Read both of the articles that are above this discussion. Based on what you read, what impact does weight training have on BMD? Is this sufficient alone or is it necessary to supplement with calcium and iron? What if a woman you are training doesn't want to do HRT, what would you recommend? Your text addresses the importance of building peak bone mass as a youth before age related decline, what activity would you recommend children do to achieve this? Be sure to back up what your saying with a reference.
Please read article about osteoporosis (see attachments)
#1 preventing osteoporosis...
#2 Structural basis of growth-related gain and age-related loss of bone strength
1. Bone is dynamic and responds, similar to muscle, to stress placed upon it such that it may grow in thickness and in strength. Read both of the articles that are above this discussion. Based on what you read, what impact does weight training have on BMD?
As mentioned above, bone is dynamic and responds, similar to muscle, to stress placed upon it such that it may grow in thickness and in strength.
However, this is not true as we age. For example, Seeman (2008) says it this way: "modeling and remodeling are successful during growth, but not ageing". Problems result (e.g. fragility) as we age due to changes in material and restructuring of bone as we age; however, the body seems to balance out this process as we age e.g. for women, a few years following menopause. For example, Seeman (2008) reported: "Longevity is accompanied by reduced bone formation on the periosteal envelope and abnormalities in remodeling balance and rate on the endosteal envelope that compromise the material and structural properties of bone. Understanding of why or how bones fail at the material and structural level is essential if we are to provide targeted approaches to drug therapy". Bone fragility associated with osteoporosiss, "is the result of age-related abnormalities in bone remodeling and the osteocytic defense system which prevents damage accumulation and removes it when it occurs. Each remodeling event, whether adaptive or reparative leaves a deficit in bone volume producing structural decay" (Seeman, 2008).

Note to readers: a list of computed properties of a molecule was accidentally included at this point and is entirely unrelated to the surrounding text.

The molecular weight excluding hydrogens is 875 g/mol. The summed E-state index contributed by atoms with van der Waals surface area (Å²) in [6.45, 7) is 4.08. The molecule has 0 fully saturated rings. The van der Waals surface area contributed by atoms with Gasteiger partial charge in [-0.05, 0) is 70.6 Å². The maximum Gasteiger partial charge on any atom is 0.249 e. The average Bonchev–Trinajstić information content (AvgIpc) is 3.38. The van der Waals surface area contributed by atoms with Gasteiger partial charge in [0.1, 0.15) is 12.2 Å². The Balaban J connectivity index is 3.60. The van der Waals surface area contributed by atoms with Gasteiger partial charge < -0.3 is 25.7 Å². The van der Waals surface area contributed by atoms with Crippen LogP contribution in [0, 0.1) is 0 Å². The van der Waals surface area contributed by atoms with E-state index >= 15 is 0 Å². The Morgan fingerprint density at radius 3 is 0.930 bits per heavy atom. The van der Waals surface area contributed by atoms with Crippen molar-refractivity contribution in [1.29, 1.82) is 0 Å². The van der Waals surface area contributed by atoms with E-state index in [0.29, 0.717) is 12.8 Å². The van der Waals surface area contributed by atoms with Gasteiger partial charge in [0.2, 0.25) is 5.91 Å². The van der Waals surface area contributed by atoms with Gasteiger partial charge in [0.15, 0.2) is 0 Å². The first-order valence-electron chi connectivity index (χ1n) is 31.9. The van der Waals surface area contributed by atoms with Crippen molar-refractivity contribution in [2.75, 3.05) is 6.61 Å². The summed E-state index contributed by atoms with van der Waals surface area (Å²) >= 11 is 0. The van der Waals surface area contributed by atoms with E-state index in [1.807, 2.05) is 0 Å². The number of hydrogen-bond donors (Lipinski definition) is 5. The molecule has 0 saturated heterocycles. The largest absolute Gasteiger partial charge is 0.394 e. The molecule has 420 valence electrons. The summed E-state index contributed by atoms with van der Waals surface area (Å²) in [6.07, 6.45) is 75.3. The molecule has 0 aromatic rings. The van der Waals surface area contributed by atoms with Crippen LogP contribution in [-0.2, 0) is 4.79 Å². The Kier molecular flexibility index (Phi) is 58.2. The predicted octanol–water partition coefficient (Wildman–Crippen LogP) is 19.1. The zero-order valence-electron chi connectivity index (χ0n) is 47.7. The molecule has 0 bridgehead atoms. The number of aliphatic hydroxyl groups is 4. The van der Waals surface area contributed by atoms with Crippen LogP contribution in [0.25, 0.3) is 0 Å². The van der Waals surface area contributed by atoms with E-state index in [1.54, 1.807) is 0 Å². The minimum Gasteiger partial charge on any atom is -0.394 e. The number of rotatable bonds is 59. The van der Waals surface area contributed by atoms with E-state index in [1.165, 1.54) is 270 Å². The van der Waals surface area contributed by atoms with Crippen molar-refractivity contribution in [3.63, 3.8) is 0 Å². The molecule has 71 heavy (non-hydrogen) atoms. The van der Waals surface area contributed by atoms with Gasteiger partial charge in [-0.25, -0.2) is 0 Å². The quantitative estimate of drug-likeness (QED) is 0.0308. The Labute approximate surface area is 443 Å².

Can weight lifting reduce or reverse this process and build BMD? It seems so.
In athletes, research suggests that weight or strength training is associated with significantly increased BMD (Todd, 2003, http://pmj.bmj.com/cgi/content/abstract/79/932/320). Similarly, Houtkooper (2007) found that two sets of each exercise were sufficient for increasing BMD and that the progression of lifting heavier weights over time was essential for increasing BMD (4, 5, 12). Specifically, Houtkooper et al (2007) reported the first year results, which demonstrated that the both exercise group participants significantly improved BMD (4). That is both the HRT and the no HRT groups significantly improved BMD, but the HRT group had a larger impact on BMD.
For example, at the 1-year point, for subjects undergoing HRT:
1. The HRT, calcium supplements, and exercise increased the hip femoral neck and trochanteric BMD by approximately 1% to 2%.
2. The HRT, calcium supplements, and no exercise had a negligible change in their BMD. (Houtkooper, 2007).
And, for subjects not undergoing HRT, there was a greater benefit:
1. No HRT, calcium supplements, and exercise increased hip trochanteric BMD by approximately 1%.
2. No HRT, calcium supplements, and no exercise significantly decreased their BMD.
Specifically, they found that "women undergoing HRT who consumed the lowest ...
Based on the articles, this solution discusses the impact weight training has on BMD and whether or not it is sufficient alone or if it is necessary to supplement with calcium and iron. It also discusses recommendations to make for a woman who is training but doesn't want to do HRT. To address the importance of building peak bone mass as a youth before age related decline, this solution also suggests activities to recommend children to do to achieve this. Research validated.